The number of frivolous lawsuits against debt collectors may soon be on the decline, following a Supreme Court ruling last month.
In February, the Supreme Court ruled on a case involving the Fair Debt Collection Practices Act. In the case, Marx vs. General Revenue Corp., the main question for the court was whether the defendant in FCDPA cases (the agency) is entitled to court costs if they win the case. The court ruled 7-2 in favor of the debt collector.
The precedent has been for collection agencies to recover costs in cases where the consumer brought the case in bad faith. However, this means agencies may now recover those costs even if the suit was not intended for harassment. Debt collectors are still discussing the impacts of this ruling, but overall, we feel it’s a big win. Plaintiffs who file frivolous lawsuits may now reconsider if they know they may be responsible for the defendant’s legal fees.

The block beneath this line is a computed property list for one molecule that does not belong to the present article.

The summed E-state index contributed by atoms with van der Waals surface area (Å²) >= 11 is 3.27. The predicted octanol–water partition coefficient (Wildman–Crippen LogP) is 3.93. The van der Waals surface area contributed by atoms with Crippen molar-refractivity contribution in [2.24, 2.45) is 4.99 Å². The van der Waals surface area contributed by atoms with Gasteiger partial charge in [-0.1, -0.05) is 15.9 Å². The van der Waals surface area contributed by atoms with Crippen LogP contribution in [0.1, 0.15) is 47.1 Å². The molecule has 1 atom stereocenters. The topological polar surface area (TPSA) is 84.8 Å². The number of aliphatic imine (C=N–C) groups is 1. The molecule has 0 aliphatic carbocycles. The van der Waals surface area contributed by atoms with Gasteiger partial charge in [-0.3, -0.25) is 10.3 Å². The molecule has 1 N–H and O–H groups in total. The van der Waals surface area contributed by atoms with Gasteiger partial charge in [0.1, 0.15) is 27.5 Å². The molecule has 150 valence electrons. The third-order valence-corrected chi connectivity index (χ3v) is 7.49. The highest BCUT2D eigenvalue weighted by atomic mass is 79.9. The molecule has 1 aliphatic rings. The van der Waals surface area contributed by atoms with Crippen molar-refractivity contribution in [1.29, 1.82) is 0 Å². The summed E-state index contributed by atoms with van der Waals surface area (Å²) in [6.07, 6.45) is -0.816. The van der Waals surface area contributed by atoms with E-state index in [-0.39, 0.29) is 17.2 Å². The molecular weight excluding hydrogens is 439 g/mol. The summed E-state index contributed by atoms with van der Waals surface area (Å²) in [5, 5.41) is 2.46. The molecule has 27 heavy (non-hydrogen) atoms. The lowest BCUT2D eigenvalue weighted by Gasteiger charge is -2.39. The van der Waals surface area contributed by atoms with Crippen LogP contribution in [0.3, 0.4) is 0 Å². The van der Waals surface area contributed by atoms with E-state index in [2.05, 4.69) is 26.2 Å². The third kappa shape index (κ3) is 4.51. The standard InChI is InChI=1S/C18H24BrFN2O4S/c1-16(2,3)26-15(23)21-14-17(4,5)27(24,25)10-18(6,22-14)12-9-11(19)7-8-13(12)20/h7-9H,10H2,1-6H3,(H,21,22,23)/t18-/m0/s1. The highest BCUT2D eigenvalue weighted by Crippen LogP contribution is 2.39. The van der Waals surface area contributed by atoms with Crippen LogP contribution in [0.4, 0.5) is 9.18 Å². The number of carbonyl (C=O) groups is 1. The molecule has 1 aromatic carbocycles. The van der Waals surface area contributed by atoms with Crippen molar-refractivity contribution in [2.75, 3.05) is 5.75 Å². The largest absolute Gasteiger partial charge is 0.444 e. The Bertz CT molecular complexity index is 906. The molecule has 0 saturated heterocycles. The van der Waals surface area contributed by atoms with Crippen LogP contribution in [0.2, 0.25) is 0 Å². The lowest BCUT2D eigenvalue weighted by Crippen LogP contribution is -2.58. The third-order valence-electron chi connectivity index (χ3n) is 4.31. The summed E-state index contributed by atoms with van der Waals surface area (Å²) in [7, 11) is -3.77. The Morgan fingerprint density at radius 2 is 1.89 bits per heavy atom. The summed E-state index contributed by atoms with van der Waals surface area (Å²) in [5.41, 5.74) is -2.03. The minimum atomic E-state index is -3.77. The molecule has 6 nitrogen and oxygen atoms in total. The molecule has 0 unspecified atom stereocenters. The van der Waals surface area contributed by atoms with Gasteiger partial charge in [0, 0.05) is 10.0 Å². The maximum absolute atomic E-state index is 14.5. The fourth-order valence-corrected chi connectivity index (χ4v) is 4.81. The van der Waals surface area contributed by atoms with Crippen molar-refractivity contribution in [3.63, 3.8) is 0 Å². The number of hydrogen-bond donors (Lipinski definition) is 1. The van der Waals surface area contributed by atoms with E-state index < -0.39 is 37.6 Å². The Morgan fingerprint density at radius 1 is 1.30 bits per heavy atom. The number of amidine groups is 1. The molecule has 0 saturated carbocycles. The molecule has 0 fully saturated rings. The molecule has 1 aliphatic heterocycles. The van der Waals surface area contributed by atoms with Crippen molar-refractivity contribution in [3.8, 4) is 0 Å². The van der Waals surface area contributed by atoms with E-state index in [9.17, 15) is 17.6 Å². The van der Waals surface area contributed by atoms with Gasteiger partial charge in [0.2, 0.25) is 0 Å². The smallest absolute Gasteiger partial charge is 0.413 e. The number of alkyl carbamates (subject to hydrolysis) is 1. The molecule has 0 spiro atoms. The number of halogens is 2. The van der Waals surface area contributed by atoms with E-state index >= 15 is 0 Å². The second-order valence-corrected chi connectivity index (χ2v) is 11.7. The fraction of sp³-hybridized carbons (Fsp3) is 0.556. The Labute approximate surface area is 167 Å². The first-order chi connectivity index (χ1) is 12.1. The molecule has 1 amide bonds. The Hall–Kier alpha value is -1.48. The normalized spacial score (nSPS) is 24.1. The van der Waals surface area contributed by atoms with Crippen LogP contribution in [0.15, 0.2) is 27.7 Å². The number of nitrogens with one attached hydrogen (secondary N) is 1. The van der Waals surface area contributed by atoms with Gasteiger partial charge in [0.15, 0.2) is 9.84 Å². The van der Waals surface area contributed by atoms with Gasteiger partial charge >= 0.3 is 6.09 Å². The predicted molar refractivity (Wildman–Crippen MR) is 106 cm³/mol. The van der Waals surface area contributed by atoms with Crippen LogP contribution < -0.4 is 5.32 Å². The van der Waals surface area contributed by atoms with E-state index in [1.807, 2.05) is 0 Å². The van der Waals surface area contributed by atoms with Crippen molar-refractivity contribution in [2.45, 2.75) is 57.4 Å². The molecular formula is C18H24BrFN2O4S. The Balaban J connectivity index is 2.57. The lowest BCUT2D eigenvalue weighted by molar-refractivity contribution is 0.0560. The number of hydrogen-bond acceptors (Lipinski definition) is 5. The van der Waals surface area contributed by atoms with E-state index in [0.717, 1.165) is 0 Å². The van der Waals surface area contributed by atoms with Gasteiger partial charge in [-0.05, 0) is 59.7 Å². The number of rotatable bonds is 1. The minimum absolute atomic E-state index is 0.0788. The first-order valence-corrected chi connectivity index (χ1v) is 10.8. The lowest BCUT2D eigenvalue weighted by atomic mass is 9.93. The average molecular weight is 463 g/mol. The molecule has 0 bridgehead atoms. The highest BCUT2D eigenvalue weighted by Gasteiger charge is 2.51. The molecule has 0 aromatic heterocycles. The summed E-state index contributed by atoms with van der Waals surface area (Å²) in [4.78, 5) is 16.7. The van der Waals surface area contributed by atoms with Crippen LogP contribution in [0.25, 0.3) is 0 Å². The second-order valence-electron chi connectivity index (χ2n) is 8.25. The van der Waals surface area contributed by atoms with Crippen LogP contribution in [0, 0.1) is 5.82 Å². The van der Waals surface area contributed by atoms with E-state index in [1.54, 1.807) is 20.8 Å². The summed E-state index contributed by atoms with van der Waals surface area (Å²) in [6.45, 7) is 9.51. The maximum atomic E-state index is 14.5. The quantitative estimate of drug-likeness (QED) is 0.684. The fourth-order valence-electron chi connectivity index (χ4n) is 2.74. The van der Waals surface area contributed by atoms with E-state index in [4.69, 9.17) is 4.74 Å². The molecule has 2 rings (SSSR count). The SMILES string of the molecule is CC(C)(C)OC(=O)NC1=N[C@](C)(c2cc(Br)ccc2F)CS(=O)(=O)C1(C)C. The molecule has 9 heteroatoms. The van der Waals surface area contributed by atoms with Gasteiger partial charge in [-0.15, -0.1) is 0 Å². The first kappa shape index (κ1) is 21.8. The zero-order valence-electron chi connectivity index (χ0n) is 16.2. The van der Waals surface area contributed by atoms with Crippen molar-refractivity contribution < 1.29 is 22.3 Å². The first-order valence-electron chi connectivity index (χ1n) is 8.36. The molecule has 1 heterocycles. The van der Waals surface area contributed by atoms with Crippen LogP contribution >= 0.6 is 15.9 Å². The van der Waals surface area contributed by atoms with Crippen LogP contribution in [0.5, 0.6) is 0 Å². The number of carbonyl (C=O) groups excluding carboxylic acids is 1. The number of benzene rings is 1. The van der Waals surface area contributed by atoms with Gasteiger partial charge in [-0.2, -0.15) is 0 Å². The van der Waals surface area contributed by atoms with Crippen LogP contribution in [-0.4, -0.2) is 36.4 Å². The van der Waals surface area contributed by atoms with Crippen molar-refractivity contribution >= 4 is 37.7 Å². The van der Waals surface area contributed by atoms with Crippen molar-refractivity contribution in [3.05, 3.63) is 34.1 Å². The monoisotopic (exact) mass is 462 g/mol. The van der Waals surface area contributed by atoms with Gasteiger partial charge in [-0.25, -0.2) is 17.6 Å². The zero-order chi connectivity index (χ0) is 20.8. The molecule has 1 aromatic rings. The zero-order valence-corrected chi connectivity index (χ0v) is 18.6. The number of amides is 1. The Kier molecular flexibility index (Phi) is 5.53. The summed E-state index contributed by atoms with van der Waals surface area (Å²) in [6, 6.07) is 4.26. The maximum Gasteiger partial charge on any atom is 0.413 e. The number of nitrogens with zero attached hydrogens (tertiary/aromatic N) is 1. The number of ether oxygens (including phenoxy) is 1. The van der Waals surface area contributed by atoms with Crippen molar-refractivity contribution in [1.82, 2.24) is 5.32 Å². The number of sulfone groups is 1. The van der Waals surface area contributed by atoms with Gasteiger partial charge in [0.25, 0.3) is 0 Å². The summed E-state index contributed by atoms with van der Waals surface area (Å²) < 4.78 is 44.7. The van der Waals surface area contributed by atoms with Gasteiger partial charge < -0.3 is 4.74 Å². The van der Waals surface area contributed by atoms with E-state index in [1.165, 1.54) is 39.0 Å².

While consumers have important rights when it comes to how debts are collected, collection agencies often struggle to satisfy the standard of “bad faith and for the purpose of harassment” — even if they know it to be the truth. There are many instances in which suits are based on marginal claims that would likely fail. Those cases tie up our resources and taxpayer resources.
Hopefully, this decision will not only reduce the number of frivolous lawsuits but allow agencies to recover the fees involved in defending any suits when the court rules in favor of the Agency.